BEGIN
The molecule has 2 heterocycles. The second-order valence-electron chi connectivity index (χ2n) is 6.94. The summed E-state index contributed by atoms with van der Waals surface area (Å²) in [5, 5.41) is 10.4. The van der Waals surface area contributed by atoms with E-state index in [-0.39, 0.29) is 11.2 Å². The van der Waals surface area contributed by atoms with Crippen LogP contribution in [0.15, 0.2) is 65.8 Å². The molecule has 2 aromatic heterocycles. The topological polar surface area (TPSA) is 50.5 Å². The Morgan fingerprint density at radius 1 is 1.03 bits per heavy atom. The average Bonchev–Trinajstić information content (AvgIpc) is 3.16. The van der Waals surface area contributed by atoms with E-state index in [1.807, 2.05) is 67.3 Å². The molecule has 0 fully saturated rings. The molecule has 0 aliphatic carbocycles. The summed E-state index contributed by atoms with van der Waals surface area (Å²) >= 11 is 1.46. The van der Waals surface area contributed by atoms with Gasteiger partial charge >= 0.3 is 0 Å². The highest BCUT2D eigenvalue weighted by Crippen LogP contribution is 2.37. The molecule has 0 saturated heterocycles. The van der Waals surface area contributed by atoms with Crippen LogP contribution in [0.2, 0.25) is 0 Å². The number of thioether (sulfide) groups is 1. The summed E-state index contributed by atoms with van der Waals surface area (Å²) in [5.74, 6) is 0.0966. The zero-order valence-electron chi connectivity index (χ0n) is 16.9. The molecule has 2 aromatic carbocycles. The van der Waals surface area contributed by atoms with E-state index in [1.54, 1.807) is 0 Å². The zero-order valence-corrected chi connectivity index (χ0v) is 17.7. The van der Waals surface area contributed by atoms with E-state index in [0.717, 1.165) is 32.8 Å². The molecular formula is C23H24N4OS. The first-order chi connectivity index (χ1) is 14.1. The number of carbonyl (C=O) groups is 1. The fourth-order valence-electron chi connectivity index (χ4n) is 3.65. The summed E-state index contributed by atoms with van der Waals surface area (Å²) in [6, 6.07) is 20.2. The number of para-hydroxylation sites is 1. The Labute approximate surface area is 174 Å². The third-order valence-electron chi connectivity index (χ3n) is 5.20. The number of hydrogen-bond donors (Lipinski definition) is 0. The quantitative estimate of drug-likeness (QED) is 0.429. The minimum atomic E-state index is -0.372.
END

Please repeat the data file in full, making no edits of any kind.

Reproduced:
The molecule has 2 heterocycles. The second-order valence-electron chi connectivity index (χ2n) is 6.94. The summed E-state index contributed by atoms with van der Waals surface area (Å²) in [5, 5.41) is 10.4. The van der Waals surface area contributed by atoms with E-state index in [-0.39, 0.29) is 11.2 Å². The van der Waals surface area contributed by atoms with Crippen LogP contribution in [0.15, 0.2) is 65.8 Å². The molecule has 2 aromatic heterocycles. The topological polar surface area (TPSA) is 50.5 Å². The Morgan fingerprint density at radius 1 is 1.03 bits per heavy atom. The average Bonchev–Trinajstić information content (AvgIpc) is 3.16. The van der Waals surface area contributed by atoms with E-state index in [1.807, 2.05) is 67.3 Å². The molecule has 0 fully saturated rings. The molecule has 0 aliphatic carbocycles. The summed E-state index contributed by atoms with van der Waals surface area (Å²) >= 11 is 1.46. The van der Waals surface area contributed by atoms with Gasteiger partial charge >= 0.3 is 0 Å². The highest BCUT2D eigenvalue weighted by Crippen LogP contribution is 2.37. The molecule has 0 saturated heterocycles. The van der Waals surface area contributed by atoms with Crippen LogP contribution in [0.2, 0.25) is 0 Å². The number of thioether (sulfide) groups is 1. The summed E-state index contributed by atoms with van der Waals surface area (Å²) in [5.74, 6) is 0.0966. The zero-order valence-electron chi connectivity index (χ0n) is 16.9. The molecule has 2 aromatic carbocycles. The van der Waals surface area contributed by atoms with E-state index in [1.54, 1.807) is 0 Å². The zero-order valence-corrected chi connectivity index (χ0v) is 17.7. The van der Waals surface area contributed by atoms with E-state index in [0.717, 1.165) is 32.8 Å². The molecular formula is C23H24N4OS. The first-order chi connectivity index (χ1) is 14.1. The number of carbonyl (C=O) groups is 1. The fourth-order valence-electron chi connectivity index (χ4n) is 3.65. The summed E-state index contributed by atoms with van der Waals surface area (Å²) in [6, 6.07) is 20.2. The number of para-hydroxylation sites is 1. The Labute approximate surface area is 174 Å². The third-order valence-electron chi connectivity index (χ3n) is 5.20. The number of hydrogen-bond donors (Lipinski definition) is 0. The quantitative estimate of drug-likeness (QED) is 0.429. The minimum atomic E-state index is -0.372.